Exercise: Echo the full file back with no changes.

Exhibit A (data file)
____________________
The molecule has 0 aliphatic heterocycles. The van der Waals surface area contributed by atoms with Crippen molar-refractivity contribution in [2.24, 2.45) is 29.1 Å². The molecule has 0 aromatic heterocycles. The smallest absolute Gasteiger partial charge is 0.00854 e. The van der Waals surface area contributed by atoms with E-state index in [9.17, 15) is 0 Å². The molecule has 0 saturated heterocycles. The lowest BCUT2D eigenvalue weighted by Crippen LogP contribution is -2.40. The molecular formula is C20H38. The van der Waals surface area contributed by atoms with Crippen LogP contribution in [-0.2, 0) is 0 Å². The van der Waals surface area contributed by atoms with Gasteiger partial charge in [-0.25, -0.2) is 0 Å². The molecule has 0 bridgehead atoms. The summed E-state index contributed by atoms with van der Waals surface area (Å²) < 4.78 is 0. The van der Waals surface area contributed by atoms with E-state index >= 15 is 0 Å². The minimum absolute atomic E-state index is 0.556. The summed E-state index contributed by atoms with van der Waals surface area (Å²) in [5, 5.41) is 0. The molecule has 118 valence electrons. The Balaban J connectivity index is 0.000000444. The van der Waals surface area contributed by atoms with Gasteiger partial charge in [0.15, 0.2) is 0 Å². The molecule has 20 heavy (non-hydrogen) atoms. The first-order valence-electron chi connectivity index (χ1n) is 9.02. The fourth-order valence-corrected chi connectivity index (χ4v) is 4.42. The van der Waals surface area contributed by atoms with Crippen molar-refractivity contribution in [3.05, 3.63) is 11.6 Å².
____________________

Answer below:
The molecule has 0 aliphatic heterocycles. The van der Waals surface area contributed by atoms with Crippen molar-refractivity contribution in [2.24, 2.45) is 29.1 Å². The molecule has 0 aromatic heterocycles. The smallest absolute Gasteiger partial charge is 0.00854 e. The van der Waals surface area contributed by atoms with E-state index in [9.17, 15) is 0 Å². The molecule has 0 saturated heterocycles. The lowest BCUT2D eigenvalue weighted by Crippen LogP contribution is -2.40. The molecular formula is C20H38. The van der Waals surface area contributed by atoms with Crippen LogP contribution in [-0.2, 0) is 0 Å². The van der Waals surface area contributed by atoms with Gasteiger partial charge in [-0.25, -0.2) is 0 Å². The molecule has 0 bridgehead atoms. The summed E-state index contributed by atoms with van der Waals surface area (Å²) < 4.78 is 0. The van der Waals surface area contributed by atoms with E-state index >= 15 is 0 Å². The minimum absolute atomic E-state index is 0.556. The summed E-state index contributed by atoms with van der Waals surface area (Å²) in [5, 5.41) is 0. The molecule has 118 valence electrons. The Balaban J connectivity index is 0.000000444. The van der Waals surface area contributed by atoms with Gasteiger partial charge in [0.15, 0.2) is 0 Å². The molecule has 20 heavy (non-hydrogen) atoms. The first-order valence-electron chi connectivity index (χ1n) is 9.02. The fourth-order valence-corrected chi connectivity index (χ4v) is 4.42. The van der Waals surface area contributed by atoms with Crippen molar-refractivity contribution in [3.05, 3.63) is 11.6 Å².